Ever wondered, what are the shimmering blue-green northern lights emerging from the sky? You’re right! They are Auroras! Let us now dive deep into it. An Aurora is a beautiful pattern of light that can be seen sometimes in the sky at night. The sky glows with brilliant green, red, blue and yellow colors. Aurora is a Latin word for sunrise. The name of an aurora changes with its location. An aurora near the north pole is called Aurora Borealis, or the Northern lights. An aurora near the south pole is called an Aurora Australis, or the Southern lights. Sometimes both phenomena are called “Aurora Polaris”. But what exactly are auroras?
Systematic scientific studies in this field began in 1716 when a spectacular aurora appeared in Europe and was visible in the entire continent. The English astronomer Edmund Halley proved a relation between auroras and the Earth’s magnetic field.
What causes these beautiful displays of lights?
Sun. Even though auroras are best when seen at night, they are caused by the sun. We know that it is a hot ball of fire, and it produces heat and light due to fusion reactions. As a result, charged particles like protons, electrons, etc. constantly flow out of the sun. The flow of these charged particles is called the solar wind. The protective magnetic field around Earth shields us from most of the energy and particles, and we don’t even notice them. These particles travel through space in all directions at a speed of 480km per second. But the Sun doesn’t send the same amount of energy all the time. There is a constant streaming solar wind, and there are also solar storms. During one kind of solar storm called a coronal mass ejection, the Sun burps out a huge bubble of electrified gas that can travel through space at high speeds. As they enter the Earth’s atmosphere, they are attracted by its magnetic field. The magnetic north and south poles change the direction and speed of these particles. These particles then collide with air molecules or interact with gases in the cold, thin upper atmosphere. It causes ionization, resulting in the production of colored lights. Oxygen glows up a green and red light. Nitrogen glows blue and purple. These colored lights are called Auroras.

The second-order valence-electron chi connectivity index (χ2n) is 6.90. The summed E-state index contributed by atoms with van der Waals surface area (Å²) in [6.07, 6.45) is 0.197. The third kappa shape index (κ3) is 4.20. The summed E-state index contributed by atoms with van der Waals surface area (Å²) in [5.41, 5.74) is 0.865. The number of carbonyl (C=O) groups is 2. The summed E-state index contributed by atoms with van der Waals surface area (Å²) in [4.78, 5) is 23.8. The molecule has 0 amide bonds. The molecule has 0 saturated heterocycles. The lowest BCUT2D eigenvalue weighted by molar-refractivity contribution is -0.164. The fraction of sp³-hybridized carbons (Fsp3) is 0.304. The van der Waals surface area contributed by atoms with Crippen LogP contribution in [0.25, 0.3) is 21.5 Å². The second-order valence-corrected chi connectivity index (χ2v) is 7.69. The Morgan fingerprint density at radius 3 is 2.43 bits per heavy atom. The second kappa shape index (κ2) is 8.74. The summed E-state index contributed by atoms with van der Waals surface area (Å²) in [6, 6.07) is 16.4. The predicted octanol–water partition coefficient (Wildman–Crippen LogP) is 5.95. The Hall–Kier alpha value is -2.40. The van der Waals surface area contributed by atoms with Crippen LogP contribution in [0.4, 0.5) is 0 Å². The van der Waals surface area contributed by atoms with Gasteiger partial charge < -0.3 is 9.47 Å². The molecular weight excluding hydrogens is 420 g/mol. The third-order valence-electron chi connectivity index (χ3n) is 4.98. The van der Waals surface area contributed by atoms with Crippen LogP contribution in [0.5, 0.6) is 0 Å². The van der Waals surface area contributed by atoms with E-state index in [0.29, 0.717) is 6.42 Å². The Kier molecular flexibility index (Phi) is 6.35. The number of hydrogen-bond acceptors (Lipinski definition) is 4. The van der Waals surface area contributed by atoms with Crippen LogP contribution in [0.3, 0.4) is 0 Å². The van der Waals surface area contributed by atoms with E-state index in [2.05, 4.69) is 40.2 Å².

Auroras are usually restricted to the polar skies. They are also visible occasionally at lower latitudes due to fluctuation in the solar wind. Auroras are most pronounced, when the Earth’s magnetic field is most disturbed or when there is an unusual increase in solar activity.
Aurora Borealis is most frequently seen around 70° north latitude, while Aurora Australis at around 70° south latitude. These are usually found at heights of 80 km, while some may be as high as 1000 km. These phenomena have numerous forms. Some are like curtain arcs, while others are like rays and fan-shaped coronas. They often produce crackling sounds in the sky. They move so fast that they are also called the ‘Merry dancers’.
Some of the best displays of these natural lights can be seen around the Hudson Bay region in Canada, Northern Scotland, Southern Norway and Sweden. They also occur in South Australia and Sri Lanka. At one time, the natives of Sri Lanka regarded them as messages from Lord Buddha!
Do other planets also get Auroras?
They sure do! Auroras are not just something that happens on this planet. If a planet has an atmosphere and magnetic field, they probably have auroras. We have seen amazing auroras on Jupiter and Saturn.